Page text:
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Published: April 2008

India’s Rickshaws

Kolkata Rickshaws

Last Days of the Rickshaw

Kolkata is bent on burnishing its modern image—and banning a potent symbol of India’s colonial past.

By Calvin Trillin
Photograph by Ami Vitale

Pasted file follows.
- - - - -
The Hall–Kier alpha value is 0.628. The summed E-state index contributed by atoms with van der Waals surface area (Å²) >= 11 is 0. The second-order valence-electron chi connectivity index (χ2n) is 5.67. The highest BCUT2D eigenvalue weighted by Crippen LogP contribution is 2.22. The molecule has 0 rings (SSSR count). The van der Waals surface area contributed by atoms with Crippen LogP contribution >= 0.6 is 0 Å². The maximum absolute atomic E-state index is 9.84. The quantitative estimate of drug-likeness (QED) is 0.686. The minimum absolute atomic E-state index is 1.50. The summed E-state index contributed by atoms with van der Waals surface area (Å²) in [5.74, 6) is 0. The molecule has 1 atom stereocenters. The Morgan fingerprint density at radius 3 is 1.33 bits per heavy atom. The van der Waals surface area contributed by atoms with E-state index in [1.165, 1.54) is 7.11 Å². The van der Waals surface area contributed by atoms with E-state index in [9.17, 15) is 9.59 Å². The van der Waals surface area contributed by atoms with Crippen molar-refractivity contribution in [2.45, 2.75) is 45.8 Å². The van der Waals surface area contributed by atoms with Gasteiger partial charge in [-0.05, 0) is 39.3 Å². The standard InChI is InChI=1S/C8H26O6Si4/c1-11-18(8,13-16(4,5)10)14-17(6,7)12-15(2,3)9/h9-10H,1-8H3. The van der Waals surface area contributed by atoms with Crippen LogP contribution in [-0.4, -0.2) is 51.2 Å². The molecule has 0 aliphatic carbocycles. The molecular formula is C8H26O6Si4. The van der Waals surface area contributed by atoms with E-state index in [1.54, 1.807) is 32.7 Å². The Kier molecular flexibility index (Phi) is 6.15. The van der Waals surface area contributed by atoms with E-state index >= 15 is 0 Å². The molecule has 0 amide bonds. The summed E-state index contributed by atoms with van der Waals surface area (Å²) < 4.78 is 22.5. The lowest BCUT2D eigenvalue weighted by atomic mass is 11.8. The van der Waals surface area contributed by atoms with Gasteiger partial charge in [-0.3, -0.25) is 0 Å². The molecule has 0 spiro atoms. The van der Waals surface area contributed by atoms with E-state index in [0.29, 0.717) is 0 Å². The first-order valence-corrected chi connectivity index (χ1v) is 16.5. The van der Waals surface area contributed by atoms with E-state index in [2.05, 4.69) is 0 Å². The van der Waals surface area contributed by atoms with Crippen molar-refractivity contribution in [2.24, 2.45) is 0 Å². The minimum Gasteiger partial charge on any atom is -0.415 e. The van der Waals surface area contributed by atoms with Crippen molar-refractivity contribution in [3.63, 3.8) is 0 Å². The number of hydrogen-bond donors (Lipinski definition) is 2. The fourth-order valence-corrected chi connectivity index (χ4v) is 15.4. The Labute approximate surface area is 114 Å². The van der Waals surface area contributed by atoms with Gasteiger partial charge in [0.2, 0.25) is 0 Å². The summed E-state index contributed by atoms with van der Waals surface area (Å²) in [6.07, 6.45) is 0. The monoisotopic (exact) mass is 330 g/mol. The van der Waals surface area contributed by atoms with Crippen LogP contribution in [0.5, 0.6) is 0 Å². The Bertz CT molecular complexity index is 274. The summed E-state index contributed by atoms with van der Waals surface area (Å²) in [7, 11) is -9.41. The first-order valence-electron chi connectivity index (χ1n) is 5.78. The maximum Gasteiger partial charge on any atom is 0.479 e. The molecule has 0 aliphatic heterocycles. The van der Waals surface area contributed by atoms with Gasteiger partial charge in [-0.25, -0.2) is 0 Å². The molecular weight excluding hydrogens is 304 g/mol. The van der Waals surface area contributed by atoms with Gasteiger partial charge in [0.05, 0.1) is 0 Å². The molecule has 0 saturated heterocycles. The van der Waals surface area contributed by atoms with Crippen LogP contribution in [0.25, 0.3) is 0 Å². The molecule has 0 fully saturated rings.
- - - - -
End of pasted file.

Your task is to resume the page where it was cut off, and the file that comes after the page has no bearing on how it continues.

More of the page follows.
The strategy of drivers in Kolkata—drivers of private cars and taxis and buses and the enclosed three-wheel scooters used as jitneys and even pedicabs—is simple: Forge ahead while honking. There are no stop signs to speak of. To a visitor, the signs that say, in large block letters, OBEY TRAFFIC RULES come across as a bit of black humor. During a recent stay in Kolkata, the method I devised for crossing major thoroughfares was to wait until I could attach myself to more pedestrians than I figured a taxi was willing to knock down. In the narrow side streets known as the lanes, loud honking is the signal that a taxi or even a small truck is about to round the corner and come barreling down a space not meant for anything wider than a bicycle. But occasionally, during a brief lull in the honking, I’d hear the tinkling of a bell behind me. An American who has watched too many Hallmark Christmas specials might turn around half expecting to see a pair of draft horses pulling a sleigh through snowy woods. But what came into view was a rickshaw. Instead of being pulled by a horse, it was being pulled by a man—usually a skinny, bedraggled, barefoot man who didn’t look quite up to the task. Hooked around his finger was a single bell that he shook continuously, producing what is surely the most benign sound to emanate from any vehicle in Kolkata.

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